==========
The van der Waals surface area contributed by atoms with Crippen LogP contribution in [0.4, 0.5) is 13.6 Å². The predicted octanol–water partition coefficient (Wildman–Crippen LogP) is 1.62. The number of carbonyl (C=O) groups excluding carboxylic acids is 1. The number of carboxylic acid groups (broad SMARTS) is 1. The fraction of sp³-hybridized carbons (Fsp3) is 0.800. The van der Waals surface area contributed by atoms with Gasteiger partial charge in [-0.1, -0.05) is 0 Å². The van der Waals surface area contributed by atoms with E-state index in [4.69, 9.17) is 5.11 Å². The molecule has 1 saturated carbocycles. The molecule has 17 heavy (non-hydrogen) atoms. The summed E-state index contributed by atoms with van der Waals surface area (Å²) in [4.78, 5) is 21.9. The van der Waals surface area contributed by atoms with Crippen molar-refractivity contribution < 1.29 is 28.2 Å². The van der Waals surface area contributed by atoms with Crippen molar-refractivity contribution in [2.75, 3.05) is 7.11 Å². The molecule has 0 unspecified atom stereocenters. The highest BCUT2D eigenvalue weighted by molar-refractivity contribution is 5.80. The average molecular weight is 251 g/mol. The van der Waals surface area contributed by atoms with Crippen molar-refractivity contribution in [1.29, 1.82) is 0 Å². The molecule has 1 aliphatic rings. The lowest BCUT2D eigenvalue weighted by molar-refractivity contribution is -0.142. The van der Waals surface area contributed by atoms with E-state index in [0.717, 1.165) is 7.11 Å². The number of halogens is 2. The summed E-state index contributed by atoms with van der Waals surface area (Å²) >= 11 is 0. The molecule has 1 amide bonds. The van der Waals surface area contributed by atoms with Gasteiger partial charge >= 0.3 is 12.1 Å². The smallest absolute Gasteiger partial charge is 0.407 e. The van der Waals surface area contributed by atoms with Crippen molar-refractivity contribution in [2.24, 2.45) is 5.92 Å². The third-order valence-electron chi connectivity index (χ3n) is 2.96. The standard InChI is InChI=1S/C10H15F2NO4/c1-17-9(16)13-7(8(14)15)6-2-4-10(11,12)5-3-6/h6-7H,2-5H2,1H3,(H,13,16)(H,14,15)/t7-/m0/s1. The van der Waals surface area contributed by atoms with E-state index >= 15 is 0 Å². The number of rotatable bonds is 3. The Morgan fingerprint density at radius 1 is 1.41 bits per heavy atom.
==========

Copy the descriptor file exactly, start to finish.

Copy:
The van der Waals surface area contributed by atoms with Crippen LogP contribution in [0.4, 0.5) is 13.6 Å². The predicted octanol–water partition coefficient (Wildman–Crippen LogP) is 1.62. The number of carbonyl (C=O) groups excluding carboxylic acids is 1. The number of carboxylic acid groups (broad SMARTS) is 1. The fraction of sp³-hybridized carbons (Fsp3) is 0.800. The van der Waals surface area contributed by atoms with Gasteiger partial charge in [-0.1, -0.05) is 0 Å². The van der Waals surface area contributed by atoms with E-state index in [4.69, 9.17) is 5.11 Å². The molecule has 1 saturated carbocycles. The molecule has 17 heavy (non-hydrogen) atoms. The summed E-state index contributed by atoms with van der Waals surface area (Å²) in [4.78, 5) is 21.9. The van der Waals surface area contributed by atoms with Crippen molar-refractivity contribution < 1.29 is 28.2 Å². The van der Waals surface area contributed by atoms with Crippen molar-refractivity contribution in [2.75, 3.05) is 7.11 Å². The molecule has 0 unspecified atom stereocenters. The highest BCUT2D eigenvalue weighted by molar-refractivity contribution is 5.80. The average molecular weight is 251 g/mol. The van der Waals surface area contributed by atoms with Crippen molar-refractivity contribution in [1.29, 1.82) is 0 Å². The molecule has 1 aliphatic rings. The lowest BCUT2D eigenvalue weighted by molar-refractivity contribution is -0.142. The van der Waals surface area contributed by atoms with E-state index in [0.717, 1.165) is 7.11 Å². The number of halogens is 2. The summed E-state index contributed by atoms with van der Waals surface area (Å²) >= 11 is 0. The molecule has 1 amide bonds. The van der Waals surface area contributed by atoms with Gasteiger partial charge >= 0.3 is 12.1 Å². The smallest absolute Gasteiger partial charge is 0.407 e. The van der Waals surface area contributed by atoms with Crippen molar-refractivity contribution in [2.24, 2.45) is 5.92 Å². The third-order valence-electron chi connectivity index (χ3n) is 2.96. The standard InChI is InChI=1S/C10H15F2NO4/c1-17-9(16)13-7(8(14)15)6-2-4-10(11,12)5-3-6/h6-7H,2-5H2,1H3,(H,13,16)(H,14,15)/t7-/m0/s1. The van der Waals surface area contributed by atoms with E-state index >= 15 is 0 Å². The number of rotatable bonds is 3. The Morgan fingerprint density at radius 1 is 1.41 bits per heavy atom.